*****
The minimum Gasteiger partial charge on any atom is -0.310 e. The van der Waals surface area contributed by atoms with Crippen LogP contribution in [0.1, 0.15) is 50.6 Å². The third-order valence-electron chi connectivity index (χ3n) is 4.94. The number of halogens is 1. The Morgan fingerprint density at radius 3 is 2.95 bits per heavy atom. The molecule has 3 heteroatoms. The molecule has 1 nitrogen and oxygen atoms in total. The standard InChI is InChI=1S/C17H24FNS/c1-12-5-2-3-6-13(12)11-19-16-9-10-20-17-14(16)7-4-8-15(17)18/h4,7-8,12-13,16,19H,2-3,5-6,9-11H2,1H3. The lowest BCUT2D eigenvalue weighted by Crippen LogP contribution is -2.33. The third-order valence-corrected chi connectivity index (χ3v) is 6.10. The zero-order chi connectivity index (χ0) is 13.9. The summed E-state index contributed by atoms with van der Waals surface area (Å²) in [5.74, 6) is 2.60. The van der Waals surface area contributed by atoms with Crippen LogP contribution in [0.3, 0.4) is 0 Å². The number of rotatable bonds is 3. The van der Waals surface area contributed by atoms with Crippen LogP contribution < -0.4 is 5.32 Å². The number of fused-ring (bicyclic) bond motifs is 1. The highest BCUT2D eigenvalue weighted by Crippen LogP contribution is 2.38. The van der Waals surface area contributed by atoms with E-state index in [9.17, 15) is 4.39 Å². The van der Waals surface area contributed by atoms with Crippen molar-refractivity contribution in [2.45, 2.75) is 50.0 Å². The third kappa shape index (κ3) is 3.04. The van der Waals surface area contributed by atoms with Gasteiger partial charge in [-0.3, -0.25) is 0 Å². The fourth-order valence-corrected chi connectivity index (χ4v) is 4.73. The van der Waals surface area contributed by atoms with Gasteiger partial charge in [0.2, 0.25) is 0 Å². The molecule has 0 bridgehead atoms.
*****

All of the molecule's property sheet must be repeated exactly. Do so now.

The minimum Gasteiger partial charge on any atom is -0.310 e. The van der Waals surface area contributed by atoms with Crippen LogP contribution in [0.1, 0.15) is 50.6 Å². The third-order valence-electron chi connectivity index (χ3n) is 4.94. The number of halogens is 1. The Morgan fingerprint density at radius 3 is 2.95 bits per heavy atom. The molecule has 3 heteroatoms. The molecule has 1 nitrogen and oxygen atoms in total. The standard InChI is InChI=1S/C17H24FNS/c1-12-5-2-3-6-13(12)11-19-16-9-10-20-17-14(16)7-4-8-15(17)18/h4,7-8,12-13,16,19H,2-3,5-6,9-11H2,1H3. The lowest BCUT2D eigenvalue weighted by Crippen LogP contribution is -2.33. The third-order valence-corrected chi connectivity index (χ3v) is 6.10. The zero-order chi connectivity index (χ0) is 13.9. The summed E-state index contributed by atoms with van der Waals surface area (Å²) in [5.74, 6) is 2.60. The van der Waals surface area contributed by atoms with Crippen LogP contribution in [0.3, 0.4) is 0 Å². The number of rotatable bonds is 3. The van der Waals surface area contributed by atoms with Crippen LogP contribution < -0.4 is 5.32 Å². The number of fused-ring (bicyclic) bond motifs is 1. The highest BCUT2D eigenvalue weighted by Crippen LogP contribution is 2.38. The van der Waals surface area contributed by atoms with E-state index in [9.17, 15) is 4.39 Å². The van der Waals surface area contributed by atoms with Crippen molar-refractivity contribution in [2.45, 2.75) is 50.0 Å². The third kappa shape index (κ3) is 3.04. The van der Waals surface area contributed by atoms with Gasteiger partial charge in [-0.3, -0.25) is 0 Å². The fourth-order valence-corrected chi connectivity index (χ4v) is 4.73. The van der Waals surface area contributed by atoms with Gasteiger partial charge in [0.2, 0.25) is 0 Å². The molecule has 0 bridgehead atoms.